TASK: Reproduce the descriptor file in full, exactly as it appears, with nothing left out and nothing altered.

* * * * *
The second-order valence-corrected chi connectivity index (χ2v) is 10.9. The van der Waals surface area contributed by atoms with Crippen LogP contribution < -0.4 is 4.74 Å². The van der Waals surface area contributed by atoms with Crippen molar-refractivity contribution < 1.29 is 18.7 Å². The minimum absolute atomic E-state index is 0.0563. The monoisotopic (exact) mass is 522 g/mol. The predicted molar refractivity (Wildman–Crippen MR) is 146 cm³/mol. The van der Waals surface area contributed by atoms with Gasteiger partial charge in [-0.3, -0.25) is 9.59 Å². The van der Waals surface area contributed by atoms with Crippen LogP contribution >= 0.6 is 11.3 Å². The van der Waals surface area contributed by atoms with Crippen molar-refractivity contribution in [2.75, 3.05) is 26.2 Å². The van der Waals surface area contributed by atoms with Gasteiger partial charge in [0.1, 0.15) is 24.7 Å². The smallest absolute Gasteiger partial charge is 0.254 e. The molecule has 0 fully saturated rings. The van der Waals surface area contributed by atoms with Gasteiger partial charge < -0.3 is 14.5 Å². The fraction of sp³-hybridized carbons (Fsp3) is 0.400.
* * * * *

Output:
The second-order valence-corrected chi connectivity index (χ2v) is 10.9. The van der Waals surface area contributed by atoms with Crippen LogP contribution < -0.4 is 4.74 Å². The van der Waals surface area contributed by atoms with Crippen molar-refractivity contribution < 1.29 is 18.7 Å². The minimum absolute atomic E-state index is 0.0563. The monoisotopic (exact) mass is 522 g/mol. The predicted molar refractivity (Wildman–Crippen MR) is 146 cm³/mol. The van der Waals surface area contributed by atoms with Gasteiger partial charge in [-0.3, -0.25) is 9.59 Å². The van der Waals surface area contributed by atoms with Crippen LogP contribution >= 0.6 is 11.3 Å². The van der Waals surface area contributed by atoms with Crippen molar-refractivity contribution in [2.75, 3.05) is 26.2 Å². The van der Waals surface area contributed by atoms with Gasteiger partial charge in [0.1, 0.15) is 24.7 Å². The smallest absolute Gasteiger partial charge is 0.254 e. The molecule has 0 fully saturated rings. The van der Waals surface area contributed by atoms with Gasteiger partial charge < -0.3 is 14.5 Å². The fraction of sp³-hybridized carbons (Fsp3) is 0.400.